# Ergodic Ramsey theory

Ergodic Ramsey theory is a branch of mathematics where problems motivated by additive combinatorics are proven using ergodic theory.

## History

Ergodic Ramsey theory arose shortly after Endre Szemerédi's proof that a set of positive upper density contains arbitrarily long arithmetic progressions, when Hillel Furstenberg gave a new proof of this theorem using ergodic theory. It has since produced combinatorial results, some of which have yet to be obtained by other means, and has also given a deeper understanding of the structure of measure-preserving dynamical systems.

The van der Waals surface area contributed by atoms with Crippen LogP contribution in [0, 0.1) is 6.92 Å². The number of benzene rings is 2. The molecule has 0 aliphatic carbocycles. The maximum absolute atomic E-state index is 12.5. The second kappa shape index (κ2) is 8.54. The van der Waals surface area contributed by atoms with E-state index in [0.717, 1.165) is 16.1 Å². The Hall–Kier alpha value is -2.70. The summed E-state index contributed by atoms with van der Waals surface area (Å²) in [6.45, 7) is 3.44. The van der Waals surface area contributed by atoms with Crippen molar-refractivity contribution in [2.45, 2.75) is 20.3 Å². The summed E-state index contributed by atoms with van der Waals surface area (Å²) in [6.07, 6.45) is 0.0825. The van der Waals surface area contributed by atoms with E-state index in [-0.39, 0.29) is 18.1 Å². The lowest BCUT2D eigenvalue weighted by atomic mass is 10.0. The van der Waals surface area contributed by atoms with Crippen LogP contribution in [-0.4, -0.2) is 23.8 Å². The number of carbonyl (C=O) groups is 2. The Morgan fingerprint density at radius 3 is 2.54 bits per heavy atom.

## Szemerédi's theorem

Szemerédi's theorem is a result in arithmetic combinatorics, concerning arithmetic progressions in subsets of the integers. In 1936, Erdős and Turán conjectured[1] that every set of integers A with positive natural density contains a k term arithmetic progression for every k. This conjecture, which became Szemerédi's theorem, generalizes the statement of van der Waerden's theorem. Hillel Furstenberg proved the theorem using ergodic principles in 1977.[2]